Make your portraits draw the eye…
Here is a quick tip with lots of examples. To make your portraits flow and to help direct the eye to the right places use the hands to help direct the viewers eye.
Up and down loses the eye
The typical beginners full length portrait shows the subject standing upright, arms limp and lifeless at their sides and a sort of half grimace on their faces. Coupled with a portrait-aspect crop this disaster is a straight-through for the eye.
Despite what charms lie below the face, we look there first. We seem to be programmed to do it. Then we follow the rest of the body down with our eyes. IF everything points downward our eyes continue to the feet and then we lose the eye out of the bottom of the frame.
The hands can use the power of lines to redirect the eye
The eye is trained to follow lines and edges – these are places where contrasts are the most obvious and there the eye can see the differences in light and pick out detail. This is the power of lines in Composition – they literally create tracks that the eye follows.
The power of the lines in upright, long portraits is to direct the eye downward and out of the picture. That will always happen unless some form of stopper can be used to direct the eye to where the main interest lies. No better way to do that than with arms and hands. They can be used to stop the eye progressing downward by placing them across the body or they can be used to direct the eye back to the face by pointing upward. They can even be used to direct the eye around to follow the curves of the face and head as in the portrait above.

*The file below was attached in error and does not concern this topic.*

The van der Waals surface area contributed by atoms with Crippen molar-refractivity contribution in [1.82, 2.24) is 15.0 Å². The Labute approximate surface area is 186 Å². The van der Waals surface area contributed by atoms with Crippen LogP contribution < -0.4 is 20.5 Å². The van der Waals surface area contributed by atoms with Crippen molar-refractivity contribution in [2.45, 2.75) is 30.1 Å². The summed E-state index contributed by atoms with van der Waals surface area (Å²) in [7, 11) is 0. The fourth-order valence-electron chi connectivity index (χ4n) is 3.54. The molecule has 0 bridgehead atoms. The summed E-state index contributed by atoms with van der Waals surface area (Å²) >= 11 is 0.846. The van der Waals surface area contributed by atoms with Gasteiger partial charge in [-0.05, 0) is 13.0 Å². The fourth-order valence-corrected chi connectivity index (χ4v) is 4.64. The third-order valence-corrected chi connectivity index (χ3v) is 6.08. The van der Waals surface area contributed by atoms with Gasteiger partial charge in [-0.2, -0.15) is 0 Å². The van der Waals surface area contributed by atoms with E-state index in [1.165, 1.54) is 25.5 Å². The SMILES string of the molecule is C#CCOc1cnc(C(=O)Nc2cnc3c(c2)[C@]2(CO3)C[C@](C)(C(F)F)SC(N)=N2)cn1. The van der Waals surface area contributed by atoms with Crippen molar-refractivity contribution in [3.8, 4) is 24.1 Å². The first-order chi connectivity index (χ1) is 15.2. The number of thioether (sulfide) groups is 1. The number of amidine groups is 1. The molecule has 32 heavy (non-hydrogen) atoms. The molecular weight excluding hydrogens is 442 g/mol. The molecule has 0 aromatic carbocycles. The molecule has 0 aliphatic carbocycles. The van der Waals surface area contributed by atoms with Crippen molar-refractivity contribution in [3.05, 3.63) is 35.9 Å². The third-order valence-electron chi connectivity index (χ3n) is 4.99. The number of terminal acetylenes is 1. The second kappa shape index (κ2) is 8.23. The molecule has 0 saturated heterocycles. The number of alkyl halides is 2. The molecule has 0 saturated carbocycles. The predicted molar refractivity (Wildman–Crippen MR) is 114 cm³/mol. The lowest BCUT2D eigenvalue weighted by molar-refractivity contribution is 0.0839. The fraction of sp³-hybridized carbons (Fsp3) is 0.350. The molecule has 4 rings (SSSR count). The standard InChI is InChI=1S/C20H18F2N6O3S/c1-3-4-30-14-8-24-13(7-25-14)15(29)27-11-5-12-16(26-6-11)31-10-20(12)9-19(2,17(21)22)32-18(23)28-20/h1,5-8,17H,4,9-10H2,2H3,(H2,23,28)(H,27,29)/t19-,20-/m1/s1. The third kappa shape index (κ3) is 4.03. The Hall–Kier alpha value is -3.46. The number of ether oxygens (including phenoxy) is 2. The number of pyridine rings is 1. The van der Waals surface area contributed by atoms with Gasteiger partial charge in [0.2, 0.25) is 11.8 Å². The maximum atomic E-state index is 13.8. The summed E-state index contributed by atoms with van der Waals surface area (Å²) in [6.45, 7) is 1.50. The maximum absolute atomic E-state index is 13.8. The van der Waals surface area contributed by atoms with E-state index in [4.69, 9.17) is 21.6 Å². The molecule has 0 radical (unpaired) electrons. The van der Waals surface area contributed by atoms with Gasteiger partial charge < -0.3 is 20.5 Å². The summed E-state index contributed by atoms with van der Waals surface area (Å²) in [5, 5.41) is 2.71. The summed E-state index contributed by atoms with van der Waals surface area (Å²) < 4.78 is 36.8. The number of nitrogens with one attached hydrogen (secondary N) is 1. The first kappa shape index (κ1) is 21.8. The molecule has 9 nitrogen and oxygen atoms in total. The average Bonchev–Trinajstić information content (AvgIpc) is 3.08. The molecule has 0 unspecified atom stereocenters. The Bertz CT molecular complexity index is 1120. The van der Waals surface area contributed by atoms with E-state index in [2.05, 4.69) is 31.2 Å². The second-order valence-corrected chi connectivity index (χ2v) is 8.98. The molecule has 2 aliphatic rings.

Some long shots
In the next few pictures you can see how the eye is directed out of the picture by the vertical lines, the portrait crop and the stance of the subject…
The hands can change everything…
Consider now the way the subtle lines and positions of the hands and the arms redirect the eye back to the face in these shots. These portraits have so much more to offer the eye because the hands bring us back – prevent us from going out of the image.
The hands and the arms rule the lines
We have an almost pathological need to go to the face or hands with our eyes. The rest is almost incidental. Used properly you can cycle the viewers eye endlessly in the portrait. It is a great technique and one that really satisfies the eye.
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